Yer’ Morninig Links

Wednesday, January 23rd, 2008
  • I’d probably look at her the same way.
  • Vermont moves toward decriminalizing marijuana.
  • On the other hand, a legislator in Maryland wants to ban trans-fats state-wide.
  • And more from the Nanny State: Washington State looks to ban smoking with kids in the car. The natural next step, of course, is to ban smoking in private homes where children are present. In fact, kids are exposed to a parent’s secondhand smoke far more in the home than in the car. They just have to condition us first.
  • Kansas Nebraska cop seizes $65,000 in cash during a traffic stop. But the car’s owner isn’t charged with a crime. He wasn’t even give a ticket. Money excerpt (pardon the pun):

    “Chris is a very aggressive young deputy,” Hanson said.

    Investigators don’t know if they will be able to connect the money to a drug operation, Hanson said, but the important work already has been done.

    “The big thing is he grabbed 69 (thousand dollars) and took it away from them,” Hanson said of the money seized. “That’s going right straight to the heart of the matter.”

    Yep. Skipping all that “due process” stuff is certainly “going right straight to the heart of the matter.”

  • What happens when you don’t pay for your “TV license” in the U.K.?
  • Good to know we got that whole “democracy and liberal society” thing down pat in Afghanistan before moving on to Iraq.
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21 Responses to “Yer’ Morninig Links”

  1. #1 |  Kristen | 

    The URL for the TV license article seem sto be incorrect.

  2. #2 |  Frank N Stein | 

    Has anyone done a study on the the hiring and training of police officers, comparing (for example) the years 1950 and 2000? Maybe it’s just that today we have sites like yours that give these cases the attention they deserve, but it just seems to me that the attitude of the average cop is much more adversarial than in the past. You have to have a particular mindset to break into people’s homes in a military-style raid over a poker game or suspicion of having a bag of weed, and to confiscate money without due process…you’d think those actions would have shamed a police officer from the old school. I know there were bad seeds throughout all periods, but I can’t shake the feeling that nowadays the system is nurturing and promoting them.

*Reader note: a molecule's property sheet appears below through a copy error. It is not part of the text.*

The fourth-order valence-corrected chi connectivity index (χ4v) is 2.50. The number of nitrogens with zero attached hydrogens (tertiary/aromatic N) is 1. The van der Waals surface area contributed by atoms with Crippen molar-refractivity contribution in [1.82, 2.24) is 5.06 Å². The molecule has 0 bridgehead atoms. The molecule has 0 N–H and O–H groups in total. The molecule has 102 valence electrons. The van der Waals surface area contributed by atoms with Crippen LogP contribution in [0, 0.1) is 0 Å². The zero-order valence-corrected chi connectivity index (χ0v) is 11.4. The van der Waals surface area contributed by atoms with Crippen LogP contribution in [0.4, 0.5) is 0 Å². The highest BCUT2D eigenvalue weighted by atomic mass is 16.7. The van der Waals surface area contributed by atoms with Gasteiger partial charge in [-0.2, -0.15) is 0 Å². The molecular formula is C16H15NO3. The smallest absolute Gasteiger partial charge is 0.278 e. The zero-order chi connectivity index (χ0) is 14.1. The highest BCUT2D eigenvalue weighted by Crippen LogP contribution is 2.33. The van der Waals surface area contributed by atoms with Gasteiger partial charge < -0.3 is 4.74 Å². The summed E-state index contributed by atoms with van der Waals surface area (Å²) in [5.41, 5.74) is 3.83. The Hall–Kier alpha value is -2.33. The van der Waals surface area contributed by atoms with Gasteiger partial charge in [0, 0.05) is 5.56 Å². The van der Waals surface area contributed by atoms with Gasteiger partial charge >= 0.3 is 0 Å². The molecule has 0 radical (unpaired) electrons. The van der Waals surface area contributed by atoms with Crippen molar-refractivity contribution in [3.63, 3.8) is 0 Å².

3. #3 |  Hannah | 


    Partially that’s because the standers set for accepting applications to become an officer have been lowered both mentally and physically. This is why your seeing an increase in women officers. 20 years ago they wouldn’t have fit the height requirements for most offices.

    My husbands father was an officer for 20+ years and he actually looked into becoming one himself. His Dad actually said he probably would have been accepted. He passed the written portion of the test applicants are given with flying colors but, He has a medical issue with his shoulder though and they actually said he couldn’t be hired as an patrol officer, but could start off in the penitently. Thankfully he declined their offer.

  4. #4 |  Geekfather | 

    The cop was in Nebraska. Not that Kansas’ Best wouldn’t have done the same…

  5. #5 |  Jeremy | 

    The reddest state in the nation, Utah, is planning on banning smoking in cars while kids are present too.

  6. #6 |  Nando | 

    In an interview with Time magazine, former President Bill Clinton claimed that marijuana isn’t bad for you and that it’s a shame it’s illegal. Too bad he was never in a position to do anything about it, eh?

    The money seizure is too much. If there is no proof that the money is dirty, why assume that it is? There is no law against someone carrying that sum of money around.

  7. #7 |  wade | 

    Seeing as how kids in the car are more distracting than cellphones, and how vehicle fumes are worse for them than second hand cigarette smoke, i wonder if pressed the legislators would take their banning of things to it’s logical conclusion, and ban children from being in cars altogether. Hell,just get it over with and ban cars full stop.

  8. #8 |  Brian | 

    I’m not opposed to laws that inform the public that food contains trans-fat and the like…

    But banning it? When I am fully aware that it’s not healthy and I want to eat it anyway? For my own good? Why?

  9. #9 |  Robert S | 

    Dunno if it’s my provider or the Brits shut down the site but the link to returns a blank page. You can see the google cache of two pages here:

  10. #10 |  Mike Leatherwood |